Biography (Critical Survey of Drama, Second Revised Edition)
Marguerite Donnadieu was born on April 4, 1914, in Gia Dinh, in what was then Indochina and is now Vietnam. Her parents, who were teachers, had moved to Vietnam from the north of France. Widowed while her children (two sons and a daughter) were still young, Marguerite’s mother tried to support the family by farming on land granted by the government. Unfortunately, the land was frequently flooded, and Marguerite’s mother tried against all odds to reclaim it. This futile battle, Marguerite’s difficult relationship with her feisty mother, whom she perceived as domineering, and Marguerite’s attachment to her brother, are collectively the starting point of The Eden Cinema. Adding a definite sensual dimension to her work, the exotic landscape in which she grew up, with its steamy, hot climate and its luxuriant vegetation, is usually the setting for her plays. At the lycée in Saigon, Marguerite studied both Vietnamese and French and after receiving her baccalauréat (high school diploma), she continued her education in Paris, initially studying mathematics and finally getting her licence (undergraduate degree) in law in 1935.
Marguerite Donnadieu was married to Rober Antelme, a member of the Communist Party to which she herself belonged. She later was divorced from him and met another fellow Communist, Dionys Mascolo, with whom she had a son. After leaving the Ministère des Colonies in 1941, she went to work for the...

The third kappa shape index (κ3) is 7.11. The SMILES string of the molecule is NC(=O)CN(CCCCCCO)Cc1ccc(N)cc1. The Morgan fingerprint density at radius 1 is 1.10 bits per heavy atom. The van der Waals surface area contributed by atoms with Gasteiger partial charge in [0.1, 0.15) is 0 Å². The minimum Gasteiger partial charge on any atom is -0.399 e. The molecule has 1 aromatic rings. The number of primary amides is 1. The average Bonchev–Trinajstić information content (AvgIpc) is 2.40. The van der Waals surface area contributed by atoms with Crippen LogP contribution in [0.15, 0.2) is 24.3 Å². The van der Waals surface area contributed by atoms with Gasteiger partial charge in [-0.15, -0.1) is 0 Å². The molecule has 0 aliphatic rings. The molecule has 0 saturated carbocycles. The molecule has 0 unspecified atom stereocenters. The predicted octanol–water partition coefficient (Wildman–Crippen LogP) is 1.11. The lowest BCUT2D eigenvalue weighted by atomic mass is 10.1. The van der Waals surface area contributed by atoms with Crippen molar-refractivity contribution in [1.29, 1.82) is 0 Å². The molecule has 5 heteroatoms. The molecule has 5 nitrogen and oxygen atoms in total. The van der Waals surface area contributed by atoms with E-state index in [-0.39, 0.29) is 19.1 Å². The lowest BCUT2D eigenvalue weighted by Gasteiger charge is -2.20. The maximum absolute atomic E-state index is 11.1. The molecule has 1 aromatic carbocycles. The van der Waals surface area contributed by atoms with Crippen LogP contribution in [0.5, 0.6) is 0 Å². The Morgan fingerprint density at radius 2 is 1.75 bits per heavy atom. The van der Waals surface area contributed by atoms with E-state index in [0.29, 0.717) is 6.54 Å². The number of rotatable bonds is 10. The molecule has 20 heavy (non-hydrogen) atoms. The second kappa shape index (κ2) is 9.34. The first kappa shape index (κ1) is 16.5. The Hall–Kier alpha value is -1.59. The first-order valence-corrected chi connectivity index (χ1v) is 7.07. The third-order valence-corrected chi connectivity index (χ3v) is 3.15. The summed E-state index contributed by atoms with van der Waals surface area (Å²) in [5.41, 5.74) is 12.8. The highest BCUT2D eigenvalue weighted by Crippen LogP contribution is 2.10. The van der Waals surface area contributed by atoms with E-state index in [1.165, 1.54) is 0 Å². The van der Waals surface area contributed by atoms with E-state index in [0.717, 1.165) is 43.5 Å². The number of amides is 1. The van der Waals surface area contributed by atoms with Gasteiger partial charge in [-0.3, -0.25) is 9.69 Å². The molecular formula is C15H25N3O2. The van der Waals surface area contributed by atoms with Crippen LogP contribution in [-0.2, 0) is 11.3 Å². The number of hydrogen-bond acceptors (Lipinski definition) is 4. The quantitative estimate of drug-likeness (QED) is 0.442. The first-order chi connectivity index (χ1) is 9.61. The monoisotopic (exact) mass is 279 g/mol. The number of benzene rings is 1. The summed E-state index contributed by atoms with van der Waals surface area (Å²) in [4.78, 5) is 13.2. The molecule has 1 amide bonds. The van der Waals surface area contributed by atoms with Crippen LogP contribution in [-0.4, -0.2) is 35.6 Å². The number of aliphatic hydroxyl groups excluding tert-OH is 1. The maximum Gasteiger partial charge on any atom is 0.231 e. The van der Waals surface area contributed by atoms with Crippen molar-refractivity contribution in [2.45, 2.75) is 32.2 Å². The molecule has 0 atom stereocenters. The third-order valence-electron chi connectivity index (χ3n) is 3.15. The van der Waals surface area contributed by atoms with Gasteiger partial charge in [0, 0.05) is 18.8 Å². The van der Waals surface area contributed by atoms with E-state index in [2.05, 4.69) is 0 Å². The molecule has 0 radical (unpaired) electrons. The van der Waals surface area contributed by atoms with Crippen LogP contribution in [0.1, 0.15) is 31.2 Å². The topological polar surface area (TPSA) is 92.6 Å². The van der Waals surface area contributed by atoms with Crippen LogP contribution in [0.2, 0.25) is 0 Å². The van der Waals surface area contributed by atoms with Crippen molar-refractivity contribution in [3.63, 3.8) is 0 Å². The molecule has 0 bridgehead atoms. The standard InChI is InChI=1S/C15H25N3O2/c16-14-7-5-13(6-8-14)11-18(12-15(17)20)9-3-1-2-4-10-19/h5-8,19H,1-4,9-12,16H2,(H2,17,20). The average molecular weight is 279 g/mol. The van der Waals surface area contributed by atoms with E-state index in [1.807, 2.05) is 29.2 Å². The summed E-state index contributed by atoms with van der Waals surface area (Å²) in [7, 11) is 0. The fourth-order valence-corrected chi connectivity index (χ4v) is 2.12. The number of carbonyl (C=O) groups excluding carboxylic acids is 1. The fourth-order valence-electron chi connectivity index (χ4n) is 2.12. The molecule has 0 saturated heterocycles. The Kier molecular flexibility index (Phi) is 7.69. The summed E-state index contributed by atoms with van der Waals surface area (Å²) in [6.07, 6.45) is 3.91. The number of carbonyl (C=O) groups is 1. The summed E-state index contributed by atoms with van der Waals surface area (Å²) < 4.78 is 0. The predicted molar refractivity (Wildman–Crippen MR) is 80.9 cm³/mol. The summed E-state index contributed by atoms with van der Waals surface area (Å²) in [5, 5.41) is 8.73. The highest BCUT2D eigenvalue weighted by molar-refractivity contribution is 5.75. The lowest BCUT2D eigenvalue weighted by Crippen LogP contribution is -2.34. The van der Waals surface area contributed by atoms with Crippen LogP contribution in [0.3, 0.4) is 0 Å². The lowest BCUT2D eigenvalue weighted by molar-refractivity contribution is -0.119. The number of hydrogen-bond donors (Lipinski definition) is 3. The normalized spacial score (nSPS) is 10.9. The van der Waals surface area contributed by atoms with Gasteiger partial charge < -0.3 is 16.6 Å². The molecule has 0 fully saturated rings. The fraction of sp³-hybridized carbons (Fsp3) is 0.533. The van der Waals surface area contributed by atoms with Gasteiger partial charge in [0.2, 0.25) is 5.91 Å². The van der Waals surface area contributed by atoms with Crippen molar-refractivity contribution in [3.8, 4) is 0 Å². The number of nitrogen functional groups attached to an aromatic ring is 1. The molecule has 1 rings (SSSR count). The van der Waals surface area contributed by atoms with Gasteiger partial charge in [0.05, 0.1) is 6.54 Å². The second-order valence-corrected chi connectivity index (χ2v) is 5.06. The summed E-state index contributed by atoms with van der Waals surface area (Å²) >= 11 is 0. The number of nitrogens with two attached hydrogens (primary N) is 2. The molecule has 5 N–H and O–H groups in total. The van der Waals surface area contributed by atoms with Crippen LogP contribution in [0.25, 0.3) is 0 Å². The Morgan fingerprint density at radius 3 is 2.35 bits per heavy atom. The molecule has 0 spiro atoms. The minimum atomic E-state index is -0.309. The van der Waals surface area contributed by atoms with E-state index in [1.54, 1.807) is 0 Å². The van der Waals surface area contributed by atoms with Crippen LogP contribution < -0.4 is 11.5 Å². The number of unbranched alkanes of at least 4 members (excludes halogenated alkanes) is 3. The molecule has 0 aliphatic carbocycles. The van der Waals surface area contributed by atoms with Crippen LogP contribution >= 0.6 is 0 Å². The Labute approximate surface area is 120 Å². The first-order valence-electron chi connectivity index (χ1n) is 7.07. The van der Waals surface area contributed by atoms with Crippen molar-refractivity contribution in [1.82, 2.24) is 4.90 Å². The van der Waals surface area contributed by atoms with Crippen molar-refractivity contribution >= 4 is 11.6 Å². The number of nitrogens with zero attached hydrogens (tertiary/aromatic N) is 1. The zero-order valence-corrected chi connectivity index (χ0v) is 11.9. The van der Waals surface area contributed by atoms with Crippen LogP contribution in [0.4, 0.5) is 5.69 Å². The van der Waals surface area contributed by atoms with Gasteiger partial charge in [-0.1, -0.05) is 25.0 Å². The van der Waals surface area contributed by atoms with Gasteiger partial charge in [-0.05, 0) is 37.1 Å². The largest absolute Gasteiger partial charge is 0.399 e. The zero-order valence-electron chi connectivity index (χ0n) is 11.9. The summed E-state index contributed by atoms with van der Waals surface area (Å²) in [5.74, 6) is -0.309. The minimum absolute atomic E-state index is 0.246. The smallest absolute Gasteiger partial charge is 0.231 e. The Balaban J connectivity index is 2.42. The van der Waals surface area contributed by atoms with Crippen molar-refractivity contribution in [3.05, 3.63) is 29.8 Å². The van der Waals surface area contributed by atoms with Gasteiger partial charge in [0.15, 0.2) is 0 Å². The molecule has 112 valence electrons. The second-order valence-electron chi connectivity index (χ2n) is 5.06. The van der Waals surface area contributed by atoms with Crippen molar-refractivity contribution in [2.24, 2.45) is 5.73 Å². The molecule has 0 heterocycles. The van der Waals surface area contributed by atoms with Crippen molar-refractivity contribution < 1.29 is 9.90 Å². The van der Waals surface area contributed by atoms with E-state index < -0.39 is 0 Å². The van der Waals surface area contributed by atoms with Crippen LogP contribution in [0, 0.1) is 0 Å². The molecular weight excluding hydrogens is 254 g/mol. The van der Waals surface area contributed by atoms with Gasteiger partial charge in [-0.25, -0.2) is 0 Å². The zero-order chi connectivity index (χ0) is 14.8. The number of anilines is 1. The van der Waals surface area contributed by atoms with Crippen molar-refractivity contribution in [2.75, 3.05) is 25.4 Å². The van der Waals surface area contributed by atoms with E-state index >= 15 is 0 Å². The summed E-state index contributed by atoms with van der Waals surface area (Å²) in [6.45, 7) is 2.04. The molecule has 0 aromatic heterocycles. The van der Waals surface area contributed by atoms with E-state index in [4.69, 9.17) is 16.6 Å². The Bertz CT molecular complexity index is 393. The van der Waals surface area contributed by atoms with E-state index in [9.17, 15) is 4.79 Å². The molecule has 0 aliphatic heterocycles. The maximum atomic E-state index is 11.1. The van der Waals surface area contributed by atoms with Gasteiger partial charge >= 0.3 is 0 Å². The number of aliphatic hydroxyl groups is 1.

(The entire section is 505 words.)
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Biography (Critical Survey of Long Fiction, Fourth Edition)
Marguerite Duras was born Marguerite Donnadieu on April 4, 1914, in Gia Dinh, Indochina (now Vietnam), where her parents came to teach from northern France. Her father died when she was young, and her mother undertook the rearing of two sons and a daughter by farming a government land grant. Duras’s attachment to her older brother and her ambivalent feelings toward her feisty and domineering mother are sketched in many of the novels but most particularly in The Sea Wall. The exotic landscape of Indochina, where Duras attended the lycée and took her baccalauréat in Vietnamese and French, colors her fiction. She excels at evoking a steamy, although often suffocating, atmosphere in settings that are rich in sensual vegetation.
In 1931, Duras went to Paris to continue her education, earning a licence in law and political science in 1935. A secretary for the Colonial Ministry from 1935 to 1941, she married Robert Antelme, an active member of the Communist Party and author of L’Espèce humaine (1947). Her own membership in the party and her participation in the Resistance movement during World War II bespoke a strong sense of political commitment, which she later rejected. It was during the war that she began to work at Gallimard and to write fiction. Although her first manuscript, “La Famille Taneran,” was never published, she was encouraged by Raymond Queneau to continue writing. Divorced from Antelme,...
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Biography (Magill's Survey of World Literature, Revised Edition)
Marguerite Duras (dew-RAH) was born Marguerite Donnadieu on April 4, 1914, in Gia Dinh, near Saigon, French Indochina (now Vietnam), the youngest of three children. Her two brothers, Pierre and Paulo, shared much of the deprivation and adventure of her childhood. The family’s fortunes changed radically after the death of their father, Henri Donnadieu, a professor of mathematics, in 1918. After her father’s death, her mother, Marie LeGrand, kept the family in French Indochina, moving in 1924 to Sadeck and then to Vinhlong, where she taught at a school for Asian children. That same year she bought property on the Mekong River, hoping to run a profitable farm, but the land flooded after every planting season, wiping out all of the family’s work.